The concrete is prepared less than 20 miles from the site. It's a requirement of LEED certification that materials should be sourced as closely as possible to the point of use, however when going for LEED Gold (and Pomona won't accept anything less) there are a lot of other considerations. So, very efficient mechanical systems, water efficient fixtures, on-site water conservation and eco-landscaping features have been specified. Smardt chillers for climate control are a case in point: “They are not the cheapest, but they are the best for our purposes, and in every case that has been our criterion.” Trash and surplus materials are recycled and nothing goes to landfill: perhaps the longest supply chain route is the FSC-certified timber, which comes all the way from Canada, but that's because you need the hard northern winters to grow lumber dense enough for construction.

LEED Gold being a general construction standard in the USA, there are further stringent standards to meet when designing and constructing an art gallery, Faber emphasizes. Works of art are vulnerable. Wood, canvas and paper are very hygroscopic: they need an environment in which air temperature and humidity remain stable over time, within clearly defined limits. PCMA is an AA category facility, the highest international standard, with requirements such as providing security. This also means it has to guarantee that temperature remains within a two-degree temperature range at all times, with tight controls on relative humidity as well. In the hot southern California climate that's a challenge, hence the Smardt equipment. “Honestly, the most critical part about building this project is climate control,” says Faber, “because if it doesn't meet the requirements of a double A-rated space, when the museum staff wants to borrow a Rembrandt that's the first thing they will ask about.” Not that there are any firm plans to borrow that particular work, but we get the point.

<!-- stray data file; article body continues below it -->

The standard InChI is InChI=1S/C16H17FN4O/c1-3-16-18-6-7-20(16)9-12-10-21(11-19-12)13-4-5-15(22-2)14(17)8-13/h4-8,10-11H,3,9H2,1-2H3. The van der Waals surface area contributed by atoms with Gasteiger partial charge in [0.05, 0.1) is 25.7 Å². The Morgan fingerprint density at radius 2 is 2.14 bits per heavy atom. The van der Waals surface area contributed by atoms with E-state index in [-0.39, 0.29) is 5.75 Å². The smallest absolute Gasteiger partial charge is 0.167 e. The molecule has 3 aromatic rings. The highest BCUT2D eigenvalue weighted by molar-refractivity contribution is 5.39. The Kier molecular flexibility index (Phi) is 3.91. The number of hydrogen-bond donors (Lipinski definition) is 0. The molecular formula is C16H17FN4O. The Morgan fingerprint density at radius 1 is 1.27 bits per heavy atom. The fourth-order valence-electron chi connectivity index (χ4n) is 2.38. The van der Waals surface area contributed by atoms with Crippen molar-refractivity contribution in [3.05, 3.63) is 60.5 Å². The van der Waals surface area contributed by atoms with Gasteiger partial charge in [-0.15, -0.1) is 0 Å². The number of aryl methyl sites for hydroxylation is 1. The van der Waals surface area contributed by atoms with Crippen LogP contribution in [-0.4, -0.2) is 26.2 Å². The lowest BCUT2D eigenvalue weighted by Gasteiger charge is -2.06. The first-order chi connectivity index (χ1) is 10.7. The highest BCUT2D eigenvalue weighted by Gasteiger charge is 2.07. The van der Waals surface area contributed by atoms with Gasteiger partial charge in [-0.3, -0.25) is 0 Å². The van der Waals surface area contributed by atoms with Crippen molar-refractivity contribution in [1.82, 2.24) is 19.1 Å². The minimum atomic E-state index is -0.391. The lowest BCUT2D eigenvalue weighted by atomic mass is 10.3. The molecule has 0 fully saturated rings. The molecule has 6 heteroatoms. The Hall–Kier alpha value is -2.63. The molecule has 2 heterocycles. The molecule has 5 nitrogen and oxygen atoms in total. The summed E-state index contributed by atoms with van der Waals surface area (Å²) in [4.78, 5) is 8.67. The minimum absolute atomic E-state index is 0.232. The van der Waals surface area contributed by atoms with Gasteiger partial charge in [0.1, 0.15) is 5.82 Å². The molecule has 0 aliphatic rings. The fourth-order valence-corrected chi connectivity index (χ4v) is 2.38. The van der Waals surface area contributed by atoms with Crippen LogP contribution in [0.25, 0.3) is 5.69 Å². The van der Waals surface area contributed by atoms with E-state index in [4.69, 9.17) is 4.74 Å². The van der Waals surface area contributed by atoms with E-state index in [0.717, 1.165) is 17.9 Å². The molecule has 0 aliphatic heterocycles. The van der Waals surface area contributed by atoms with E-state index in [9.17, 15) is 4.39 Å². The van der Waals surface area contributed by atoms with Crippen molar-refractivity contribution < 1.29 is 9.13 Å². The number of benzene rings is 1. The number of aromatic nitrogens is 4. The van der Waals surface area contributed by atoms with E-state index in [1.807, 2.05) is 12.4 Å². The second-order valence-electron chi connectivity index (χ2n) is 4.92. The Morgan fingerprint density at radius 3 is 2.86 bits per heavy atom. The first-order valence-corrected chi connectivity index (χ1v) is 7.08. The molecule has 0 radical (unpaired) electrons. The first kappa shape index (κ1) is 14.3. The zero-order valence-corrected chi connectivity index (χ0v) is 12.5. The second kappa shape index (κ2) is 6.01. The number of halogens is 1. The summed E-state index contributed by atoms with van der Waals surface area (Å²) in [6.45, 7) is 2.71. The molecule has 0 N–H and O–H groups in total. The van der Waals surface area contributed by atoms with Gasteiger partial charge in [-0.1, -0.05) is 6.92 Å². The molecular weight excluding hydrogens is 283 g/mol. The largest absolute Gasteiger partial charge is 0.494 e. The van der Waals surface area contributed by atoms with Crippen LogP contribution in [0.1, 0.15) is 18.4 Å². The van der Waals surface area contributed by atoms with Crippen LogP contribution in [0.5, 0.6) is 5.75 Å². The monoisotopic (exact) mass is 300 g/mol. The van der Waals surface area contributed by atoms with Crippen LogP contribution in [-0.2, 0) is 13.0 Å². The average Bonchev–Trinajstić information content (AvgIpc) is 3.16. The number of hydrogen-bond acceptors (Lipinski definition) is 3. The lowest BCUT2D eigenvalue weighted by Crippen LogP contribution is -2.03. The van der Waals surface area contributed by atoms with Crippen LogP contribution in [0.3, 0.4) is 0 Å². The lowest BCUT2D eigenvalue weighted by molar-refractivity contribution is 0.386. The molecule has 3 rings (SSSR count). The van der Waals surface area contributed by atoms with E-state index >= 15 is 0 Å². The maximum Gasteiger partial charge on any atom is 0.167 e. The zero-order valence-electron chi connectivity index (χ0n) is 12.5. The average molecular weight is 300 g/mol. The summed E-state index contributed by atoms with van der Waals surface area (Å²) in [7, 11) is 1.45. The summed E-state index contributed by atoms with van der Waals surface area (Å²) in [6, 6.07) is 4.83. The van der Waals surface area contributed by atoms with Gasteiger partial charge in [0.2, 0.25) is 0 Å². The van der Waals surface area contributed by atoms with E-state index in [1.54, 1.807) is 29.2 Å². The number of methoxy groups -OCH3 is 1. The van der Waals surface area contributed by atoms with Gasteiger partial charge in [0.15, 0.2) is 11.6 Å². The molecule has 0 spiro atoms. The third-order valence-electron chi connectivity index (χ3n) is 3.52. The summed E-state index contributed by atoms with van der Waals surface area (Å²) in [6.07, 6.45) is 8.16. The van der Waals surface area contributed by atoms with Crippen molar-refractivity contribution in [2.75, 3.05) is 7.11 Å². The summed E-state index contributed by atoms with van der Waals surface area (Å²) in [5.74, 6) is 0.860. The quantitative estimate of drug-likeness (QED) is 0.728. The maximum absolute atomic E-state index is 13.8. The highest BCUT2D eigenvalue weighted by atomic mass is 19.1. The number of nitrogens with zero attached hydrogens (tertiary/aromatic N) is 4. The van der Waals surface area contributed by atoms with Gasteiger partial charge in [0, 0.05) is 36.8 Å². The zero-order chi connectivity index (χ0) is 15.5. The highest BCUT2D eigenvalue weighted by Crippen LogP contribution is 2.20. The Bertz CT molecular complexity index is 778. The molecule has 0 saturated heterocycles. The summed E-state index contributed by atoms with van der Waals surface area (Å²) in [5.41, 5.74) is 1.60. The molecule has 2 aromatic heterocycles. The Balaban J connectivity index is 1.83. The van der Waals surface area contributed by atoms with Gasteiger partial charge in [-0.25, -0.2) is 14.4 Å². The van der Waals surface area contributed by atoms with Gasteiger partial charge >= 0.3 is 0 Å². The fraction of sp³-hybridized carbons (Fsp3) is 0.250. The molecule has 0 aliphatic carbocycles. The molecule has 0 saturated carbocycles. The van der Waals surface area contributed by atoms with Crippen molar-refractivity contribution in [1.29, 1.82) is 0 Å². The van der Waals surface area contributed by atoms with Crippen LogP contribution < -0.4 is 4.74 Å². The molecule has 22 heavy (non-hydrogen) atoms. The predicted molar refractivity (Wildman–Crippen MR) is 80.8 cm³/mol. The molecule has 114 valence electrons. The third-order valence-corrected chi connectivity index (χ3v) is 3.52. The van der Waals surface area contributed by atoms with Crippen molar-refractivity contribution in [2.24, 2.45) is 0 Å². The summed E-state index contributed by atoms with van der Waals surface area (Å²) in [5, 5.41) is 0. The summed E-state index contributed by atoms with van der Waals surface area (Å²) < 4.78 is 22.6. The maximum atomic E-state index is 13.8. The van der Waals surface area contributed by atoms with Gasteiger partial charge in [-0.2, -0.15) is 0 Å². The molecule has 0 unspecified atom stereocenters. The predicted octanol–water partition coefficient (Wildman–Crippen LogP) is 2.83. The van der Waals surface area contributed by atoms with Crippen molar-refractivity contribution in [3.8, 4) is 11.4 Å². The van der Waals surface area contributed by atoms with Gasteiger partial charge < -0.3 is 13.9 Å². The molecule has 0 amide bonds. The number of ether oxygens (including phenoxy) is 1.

Construction is set for substantial completion in June 2019, with an expected museum opening in 2020. Here the Californian climate has been a help – apart from a two-day freak rainstorm the weather hasn't disrupted work on site. By November 2018 the building should be closed in and weathertight, and work can continue on fitting out the interior. Some of Faber's time until then will be taken up by monitoring the remaining concrete pours – about 10 of them – and seeing the roof goes on. However, more of his time will go into the constant process of interaction with all the stakeholders in this building.  “Ultimately the users of this museum are staff or faculty members: five years from now nobody is going to be talking about the construction, but they will be living with and in this building. We have frequent meetings with staff, and with the Director of the PCMA, Professor Kathleen Howe. The nice thing about working on an art museum is that the end users are typically artists or artistically-minded people and so I have found that things are more easily conveyed to them.” They can visualize spatially, and because of the process of meetings and explanation, Faber believes that these end users will be handed a workplace, teaching space, and public gallery that is already familiar and which they know will work.

Faber sees the communication loop, with everyone who might be touching the project, as central to his work. “We try to be very proactive in letting them know the things that are going to happen and keeping all the parties, including the people who are going to maintain it five years from now, on board feeling they're part of the project. I think we do a really good job of that at Pomona College.” The other thing he is happy about is the positive vibe among contractors, subcontractors, the design teams and end users. There have been barbecues where all of these stakeholders have fun, and end up with the feeling they are all contributing to a project that will entrench the college's position on the cultural map.

Brian Faber